A different sort of qualifier stems from this observation. The bulk of the students whom I taught in intermediate microeconomics were Business majors or Business major wannabes, and for the most part they really detested the course. They didn’t understand why they were required to take it and they were frustrated that my course entailed more work than courses in their major. There would always be a smattering of engineering students and occasionally a few Econ majors with enough of a Math background to have a realistic shot of getting into a decent Econ grad school program. Those kids really liked the course and appreciated the way I taught.

To get a better feel why, consider the following problem.

A father and his young son are at a beach that abuts the ocean. They are staring out at the water and see several large vessels, some near to shore, others further out. After a fashion the son asks the dad, “Looking straight out there on the horizon in any direction, how far is it to the point where the ocean touches the sky?” The father responds, “You know, I’m taller than you, just about twice your height. So I see a different point on the horizon than you do where the ocean and sky touch, even if we follow the exact same line. In fact I probably see out twice as far as you.”

Is the father right? And in either case just how far is it to that particular point on the horizon?

I’m not going to answer that one. Instead, let me say there are those type of people (I’m one of them) who find the challenge of this sort of problem fun, as is using the appropriate math to solve the problem. And there are other people who would find spending time on something like this more painful than going to the dentist. Among the engineering students, there are many of the first type of person. Among the business students, there are mostly the second type. The problem itself has absolutely nothing to do with economics, but identifying types this way would go very far in predicting whether the individual valued and felt they learned anything from my intermediate microeconomics course.

My conjecture is that if one sorted types this way then lecture on a “math oriented” course such as intermediate microeconomics would be a fine way to teach, presuming there are only the engineering types in the class. This is pretty much for the reasons Barbara identified. They are self-directed in the learning. They do play with the material and make it for their own in that fashion. And the lecture for them serves as new stimuli, a source of yet other problems that they haven’t yet considered but are eager to solve.

I will conjecture further, that if one could identify a different type of play that the students should be doing in other disciplinary settings, for example in taking a history course where the above type of problem solving affinity is likely useless, then one could be effective with lecture that promoted that appropriate type of play, again viewing the lecture as a source of stimulus and the students largely self-directed.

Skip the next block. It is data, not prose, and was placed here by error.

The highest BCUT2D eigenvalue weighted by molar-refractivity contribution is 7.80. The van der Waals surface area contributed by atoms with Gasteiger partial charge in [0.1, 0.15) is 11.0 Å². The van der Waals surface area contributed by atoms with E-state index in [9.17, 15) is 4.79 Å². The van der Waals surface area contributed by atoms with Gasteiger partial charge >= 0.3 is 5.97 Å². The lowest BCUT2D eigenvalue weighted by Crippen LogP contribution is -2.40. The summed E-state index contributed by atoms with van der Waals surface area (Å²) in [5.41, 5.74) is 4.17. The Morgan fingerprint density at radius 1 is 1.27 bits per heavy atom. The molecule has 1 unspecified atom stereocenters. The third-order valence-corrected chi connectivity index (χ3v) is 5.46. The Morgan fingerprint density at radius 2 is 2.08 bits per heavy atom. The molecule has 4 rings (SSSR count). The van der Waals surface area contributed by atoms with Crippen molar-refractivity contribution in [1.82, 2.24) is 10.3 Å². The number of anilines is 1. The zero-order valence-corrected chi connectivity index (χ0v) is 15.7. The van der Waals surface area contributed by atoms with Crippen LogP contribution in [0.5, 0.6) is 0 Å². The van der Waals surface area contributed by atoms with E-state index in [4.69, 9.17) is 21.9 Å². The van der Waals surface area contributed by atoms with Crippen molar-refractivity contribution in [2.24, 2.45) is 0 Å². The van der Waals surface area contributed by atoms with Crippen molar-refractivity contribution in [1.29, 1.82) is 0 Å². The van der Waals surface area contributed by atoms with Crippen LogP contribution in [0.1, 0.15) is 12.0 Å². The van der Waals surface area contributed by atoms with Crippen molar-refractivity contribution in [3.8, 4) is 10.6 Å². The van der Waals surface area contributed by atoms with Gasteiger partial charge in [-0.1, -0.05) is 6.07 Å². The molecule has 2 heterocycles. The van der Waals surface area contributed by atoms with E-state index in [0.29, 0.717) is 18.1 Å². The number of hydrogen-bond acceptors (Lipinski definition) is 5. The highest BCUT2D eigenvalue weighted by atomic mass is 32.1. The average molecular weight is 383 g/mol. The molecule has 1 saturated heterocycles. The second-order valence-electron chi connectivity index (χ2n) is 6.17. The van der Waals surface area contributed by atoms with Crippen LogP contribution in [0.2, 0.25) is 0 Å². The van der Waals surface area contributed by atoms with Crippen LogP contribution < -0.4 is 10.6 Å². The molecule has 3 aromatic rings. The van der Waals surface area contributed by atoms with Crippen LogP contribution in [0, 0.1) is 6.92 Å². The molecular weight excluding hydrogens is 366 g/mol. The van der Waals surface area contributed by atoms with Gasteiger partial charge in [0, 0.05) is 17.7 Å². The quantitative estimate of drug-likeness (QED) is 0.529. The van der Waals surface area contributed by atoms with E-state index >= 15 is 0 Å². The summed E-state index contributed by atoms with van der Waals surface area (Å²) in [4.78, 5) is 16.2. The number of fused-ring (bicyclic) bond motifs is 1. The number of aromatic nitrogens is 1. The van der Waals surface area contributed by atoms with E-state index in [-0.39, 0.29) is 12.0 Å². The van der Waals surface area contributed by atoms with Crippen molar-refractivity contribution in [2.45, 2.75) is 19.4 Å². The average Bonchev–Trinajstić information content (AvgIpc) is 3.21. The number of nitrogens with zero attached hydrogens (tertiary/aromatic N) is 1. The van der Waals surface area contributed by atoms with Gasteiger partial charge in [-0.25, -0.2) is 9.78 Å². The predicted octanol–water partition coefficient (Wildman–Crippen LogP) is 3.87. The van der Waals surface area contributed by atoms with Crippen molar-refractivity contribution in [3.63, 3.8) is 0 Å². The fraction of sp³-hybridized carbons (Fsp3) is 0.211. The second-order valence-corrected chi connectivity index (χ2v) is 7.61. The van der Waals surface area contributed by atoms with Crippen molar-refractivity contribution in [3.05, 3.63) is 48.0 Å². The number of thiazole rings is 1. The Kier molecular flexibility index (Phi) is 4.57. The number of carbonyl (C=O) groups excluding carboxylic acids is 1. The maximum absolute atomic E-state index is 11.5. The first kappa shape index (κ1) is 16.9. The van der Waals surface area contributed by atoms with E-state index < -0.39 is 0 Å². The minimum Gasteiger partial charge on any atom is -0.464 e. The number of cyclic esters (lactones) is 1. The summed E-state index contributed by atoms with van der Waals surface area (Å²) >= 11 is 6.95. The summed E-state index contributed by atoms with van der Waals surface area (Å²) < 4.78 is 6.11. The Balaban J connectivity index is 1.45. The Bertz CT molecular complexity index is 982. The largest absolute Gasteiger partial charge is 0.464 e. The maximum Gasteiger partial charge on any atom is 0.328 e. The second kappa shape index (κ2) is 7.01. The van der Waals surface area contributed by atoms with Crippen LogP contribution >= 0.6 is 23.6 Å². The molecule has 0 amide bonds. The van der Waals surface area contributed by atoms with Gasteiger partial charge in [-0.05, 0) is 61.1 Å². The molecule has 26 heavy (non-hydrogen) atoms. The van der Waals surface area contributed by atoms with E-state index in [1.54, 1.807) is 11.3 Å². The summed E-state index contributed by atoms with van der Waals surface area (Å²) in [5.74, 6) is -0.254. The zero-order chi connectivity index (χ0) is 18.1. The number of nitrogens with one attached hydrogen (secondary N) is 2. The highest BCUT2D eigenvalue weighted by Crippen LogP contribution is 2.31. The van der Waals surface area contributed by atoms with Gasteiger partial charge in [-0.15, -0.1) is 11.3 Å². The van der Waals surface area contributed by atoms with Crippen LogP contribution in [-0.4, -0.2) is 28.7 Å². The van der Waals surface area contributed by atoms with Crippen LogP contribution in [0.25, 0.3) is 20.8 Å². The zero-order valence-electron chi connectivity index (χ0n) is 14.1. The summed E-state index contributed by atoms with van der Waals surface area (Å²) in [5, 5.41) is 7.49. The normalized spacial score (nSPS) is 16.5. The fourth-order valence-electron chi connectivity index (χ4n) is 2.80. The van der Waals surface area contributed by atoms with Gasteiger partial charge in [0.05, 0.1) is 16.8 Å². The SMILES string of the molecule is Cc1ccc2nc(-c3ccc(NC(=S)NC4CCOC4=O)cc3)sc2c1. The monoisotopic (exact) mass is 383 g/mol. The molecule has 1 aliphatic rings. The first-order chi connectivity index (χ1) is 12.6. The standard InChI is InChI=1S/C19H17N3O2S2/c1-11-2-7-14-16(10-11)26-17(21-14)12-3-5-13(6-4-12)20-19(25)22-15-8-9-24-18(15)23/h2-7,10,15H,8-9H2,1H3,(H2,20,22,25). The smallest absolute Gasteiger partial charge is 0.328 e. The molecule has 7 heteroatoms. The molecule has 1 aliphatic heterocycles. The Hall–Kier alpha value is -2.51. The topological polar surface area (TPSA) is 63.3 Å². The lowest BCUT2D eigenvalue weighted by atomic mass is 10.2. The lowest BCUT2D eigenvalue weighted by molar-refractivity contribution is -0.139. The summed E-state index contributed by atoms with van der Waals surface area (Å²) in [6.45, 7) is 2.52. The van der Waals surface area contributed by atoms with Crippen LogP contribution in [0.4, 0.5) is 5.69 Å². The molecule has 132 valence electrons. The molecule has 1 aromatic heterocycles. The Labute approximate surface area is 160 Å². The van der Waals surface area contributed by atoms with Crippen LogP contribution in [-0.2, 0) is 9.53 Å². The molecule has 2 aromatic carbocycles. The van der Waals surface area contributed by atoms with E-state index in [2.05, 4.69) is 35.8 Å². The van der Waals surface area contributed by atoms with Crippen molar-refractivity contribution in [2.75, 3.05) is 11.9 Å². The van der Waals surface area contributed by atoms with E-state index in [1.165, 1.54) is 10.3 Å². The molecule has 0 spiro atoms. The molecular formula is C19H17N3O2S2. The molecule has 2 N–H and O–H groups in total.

And still one more conjecture. In the setting where the lecture and the play are interconnected in this way, the power relationships that Barbara laments become less important. The tests will be perceived as “fair” and the students will regard them as giving appropriate feedback on their own sense of understanding. Instructors will generally enjoy teaching in this setting and will feel less of a need to exert ego to establish authority. And students will enjoy the class too, in spite of the fact that lecture is the predominant mode of instruction.

These conjectures notwithstanding, the scenarios being depicted above don’t coincide with my realm of experience in teaching intermediate micro. Many of the students who exert effort in the intermediate micro course don’t engage in play at all. Instead, they memorize and seemingly act on the belief that the one is a substitute for the other. They memorize in spite of my exhortations to the contrary, a conditioned response qua school survival skills that has literally been drilled into them since the early grades in primary school. Many of the students I’ve seen have extraordinary capacity for memorization and in some respect that is awe inspiring. But, of course, unless the memorization is accompanied by some other activity that incorporates interesting use of what has been memorized, there is no deep learning.

Indeed, I’d be inclined to say there is no learning whatsoever. And that’s what seemingly happens in much of college “education” today. For example, see my little thread with Gary Brown. I don’t believe there is much if any disagreement between us (or between Barbara and me) on what is happening in many, many classrooms and it is something to be alarmed about.

The disagreement is with how the problem is best addressed. Right now I believe, though I may be stereotyping a bit in which case give me a virtual slap in the head, every teacher who has moved away from the lecture approach that I know teaches critical thinking anew, as if that course is the first time students have a chance to reflect in this mature manner, their entire prior formal education being done in the pour into the student’s head manner.

Suppose instead, that students do have some successful teaching earlier on what critical thinking is like – they learn to play with ideas, issues, and materials on their own, to turn things inside out and try them on just for the heck of it, and make their own sense of meaning from that process. And they learn to discuss and share their experiences with like minded peers and benefit from that. What would you do in the subsequent course?

I would lecture.


Burks said...

Lanny - Regarding the problem of the distance to the horizon:

1.17 times the square root of your height of eye (in feet) = distance to the horizon (in nautical miles)